What is a Turing Test?

Coined after the British polymath, Alan Turing, in 1950, the Turing test was initially designed as a basic way to examine a computer’s ability to show intelligence indistinguishable from that of a human. Now, however, the test has become a staple within the world of Artificial Intelligence.  

Alan Turing conceptualized the test after a game known as ‘The Imitation Game’.

The game goes as follows: there are three people, a man (A), a woman (B), and an interrogator (C), who can be either a man or a woman. The interrogator knows them as X and Y, not knowing which is the man and which is the woman. 

While the interrogator stays in a room apart from the other two, his/her goal is to decide which of the other two is indeed the man and which is the woman. The interrogator builds his/her assumption by asking them a series of questions, such as “Can X tell me the length of his/her hair?”

Assuming X is A, it is A’s objective to get C to make the wrong identification and therefore would answer something like: “My hair is about 10 inches long”. The objective of B, however, is to help the interrogator, and therefore provide him with truthful and perhaps even blunt statements, such as “I am the woman!”

At the end of the game, the interrogator must say either: ‘X is A and Y is B’ or ‘X is B and Y is A’.

Turing then posed the question: what happens if A or B were actually a machine? Would the interrogator struggle as much when the game is played like this as he/she would when it is played between a man and a woman?

The Turing test states that if a machine does actually manage to convince an interrogator that it is in fact human for over 30% of a five-minute conversation, it passes the test and wins the ‘game’.

Passing the Turing Test

Since its conception, the Turing test has become a benchmark for measuring AI intelligence and was used on the earliest chatbots, ELIZA and PARRY. By the 90’s, the test moved on to becoming an annual competition: the Loebner Prize.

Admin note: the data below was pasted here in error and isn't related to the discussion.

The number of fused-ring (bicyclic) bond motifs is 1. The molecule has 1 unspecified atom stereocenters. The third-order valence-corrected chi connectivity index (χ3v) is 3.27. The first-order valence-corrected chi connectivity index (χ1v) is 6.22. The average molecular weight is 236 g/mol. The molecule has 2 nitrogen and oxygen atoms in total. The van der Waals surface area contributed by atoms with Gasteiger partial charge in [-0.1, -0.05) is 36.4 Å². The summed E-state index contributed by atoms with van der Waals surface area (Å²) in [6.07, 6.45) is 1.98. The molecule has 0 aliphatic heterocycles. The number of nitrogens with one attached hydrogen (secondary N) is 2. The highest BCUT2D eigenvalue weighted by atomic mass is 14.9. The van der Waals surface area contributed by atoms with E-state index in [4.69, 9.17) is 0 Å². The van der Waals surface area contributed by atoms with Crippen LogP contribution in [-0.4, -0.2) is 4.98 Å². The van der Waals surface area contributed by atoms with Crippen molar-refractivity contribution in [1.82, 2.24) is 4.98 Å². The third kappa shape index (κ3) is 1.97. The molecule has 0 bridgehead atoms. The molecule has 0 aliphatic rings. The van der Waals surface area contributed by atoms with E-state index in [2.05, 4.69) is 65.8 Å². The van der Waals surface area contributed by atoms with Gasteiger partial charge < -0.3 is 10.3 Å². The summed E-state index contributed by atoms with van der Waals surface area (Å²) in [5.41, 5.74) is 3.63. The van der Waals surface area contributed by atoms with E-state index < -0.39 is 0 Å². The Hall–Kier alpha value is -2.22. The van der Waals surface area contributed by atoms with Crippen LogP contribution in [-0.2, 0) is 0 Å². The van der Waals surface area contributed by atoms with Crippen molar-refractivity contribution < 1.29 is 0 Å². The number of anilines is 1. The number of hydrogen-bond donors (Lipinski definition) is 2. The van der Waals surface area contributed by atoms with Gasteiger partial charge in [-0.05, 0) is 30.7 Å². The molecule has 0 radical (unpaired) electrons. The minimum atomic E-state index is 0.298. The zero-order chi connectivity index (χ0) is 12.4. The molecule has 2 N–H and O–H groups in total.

However, the test was so difficult that it took over sixty years for a machine (i.e. chatbot) to obtain the prize.

The first chatbot to ever pass the Turing test was dubbed Eugene Goostman, and posed as a 13-year-old Ukrainian boy who managed to convince a third of the judges he spoke with that he was a human.

This success, however, comes with a lot of controversy. Many claimed that Eugene had cheated because ‘he’ dismissed odd or confusing answers by claiming a foreign language and young age.

The Issues 

Many claim that the Turing test has always had some issues since the beginning. One such issue revolves around the notion that the test suggests that intelligence and human behaviors are one and the same, when in fact there is a huge difference between true intelligence and human behavior. Therefore, people argue that the Turing test draws a false equivalent and as a result could encourage artificial stupidity.

For example: because the goal is to trick people into believing the chatbot is actually a human, the test becomes all about mimicry and chatbots can supposedly win a competition by producing something as simple as common typing errors.   

Some people, such as American philosopher John Searle, claim the Turing test to be inadequate by arguing that although programming a computer could make it appear to understand human language by following a predefined set of instructions, it cannot produce real understanding of it. This argument is widely known as the Chinese Room Argument.

Finally, the Turing test was only designed for written conversations and does not take into account spoken interactions, such as those held between users and Hyro’s voice assistants. This lack of consideration restrains the test’s ability to examine the full scope of today’s technological offerings.

On the bright side

‍Despite its issues, there must be some redeeming qualities involved, if not people wouldn’t still be speaking about the Turing test today, 70 years later.

‘Intelligence’ is a tricky quality to define and the Turing test does a great job in bringing simplicity to such a complex topic. It often occurs that whatever we consider intelligence in machines one day, becomes obsolete the next. The Turing test however, is a consistent measurable solution that can clearly withstand time.

The test is also relatively flexible, allowing for discussion covering a wide array of topics. This provides a yardstick for artificial general intelligence (AGI). Additionally, it can also measure narrow scopes of topics surrounding machine learning, and therefore reveal strong artificial narrow intelligence (ANI).

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